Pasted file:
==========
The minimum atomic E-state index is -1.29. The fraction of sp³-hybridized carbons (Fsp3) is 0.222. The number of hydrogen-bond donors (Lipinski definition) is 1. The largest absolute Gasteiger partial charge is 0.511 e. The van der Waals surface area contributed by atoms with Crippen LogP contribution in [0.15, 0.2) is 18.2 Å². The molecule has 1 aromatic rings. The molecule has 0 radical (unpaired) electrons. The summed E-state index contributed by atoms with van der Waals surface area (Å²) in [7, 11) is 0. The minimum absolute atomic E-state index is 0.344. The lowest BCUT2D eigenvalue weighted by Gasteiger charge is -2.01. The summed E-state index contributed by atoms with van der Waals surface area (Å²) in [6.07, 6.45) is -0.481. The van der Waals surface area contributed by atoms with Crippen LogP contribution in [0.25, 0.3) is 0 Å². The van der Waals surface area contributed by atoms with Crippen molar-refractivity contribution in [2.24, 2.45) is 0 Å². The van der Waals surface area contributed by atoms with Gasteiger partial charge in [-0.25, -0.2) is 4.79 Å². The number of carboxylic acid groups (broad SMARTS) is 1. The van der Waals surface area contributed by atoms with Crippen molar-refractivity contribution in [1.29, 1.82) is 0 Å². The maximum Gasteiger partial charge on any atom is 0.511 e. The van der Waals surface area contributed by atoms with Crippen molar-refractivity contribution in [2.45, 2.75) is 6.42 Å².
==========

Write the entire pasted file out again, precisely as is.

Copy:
The minimum atomic E-state index is -1.29. The fraction of sp³-hybridized carbons (Fsp3) is 0.222. The number of hydrogen-bond donors (Lipinski definition) is 1. The largest absolute Gasteiger partial charge is 0.511 e. The van der Waals surface area contributed by atoms with Crippen LogP contribution in [0.15, 0.2) is 18.2 Å². The molecule has 1 aromatic rings. The molecule has 0 radical (unpaired) electrons. The summed E-state index contributed by atoms with van der Waals surface area (Å²) in [7, 11) is 0. The minimum absolute atomic E-state index is 0.344. The lowest BCUT2D eigenvalue weighted by Gasteiger charge is -2.01. The summed E-state index contributed by atoms with van der Waals surface area (Å²) in [6.07, 6.45) is -0.481. The van der Waals surface area contributed by atoms with Crippen LogP contribution in [0.25, 0.3) is 0 Å². The van der Waals surface area contributed by atoms with Crippen molar-refractivity contribution in [2.24, 2.45) is 0 Å². The van der Waals surface area contributed by atoms with Gasteiger partial charge in [-0.25, -0.2) is 4.79 Å². The number of carboxylic acid groups (broad SMARTS) is 1. The van der Waals surface area contributed by atoms with Crippen molar-refractivity contribution in [1.29, 1.82) is 0 Å². The maximum Gasteiger partial charge on any atom is 0.511 e. The van der Waals surface area contributed by atoms with Crippen molar-refractivity contribution in [2.45, 2.75) is 6.42 Å².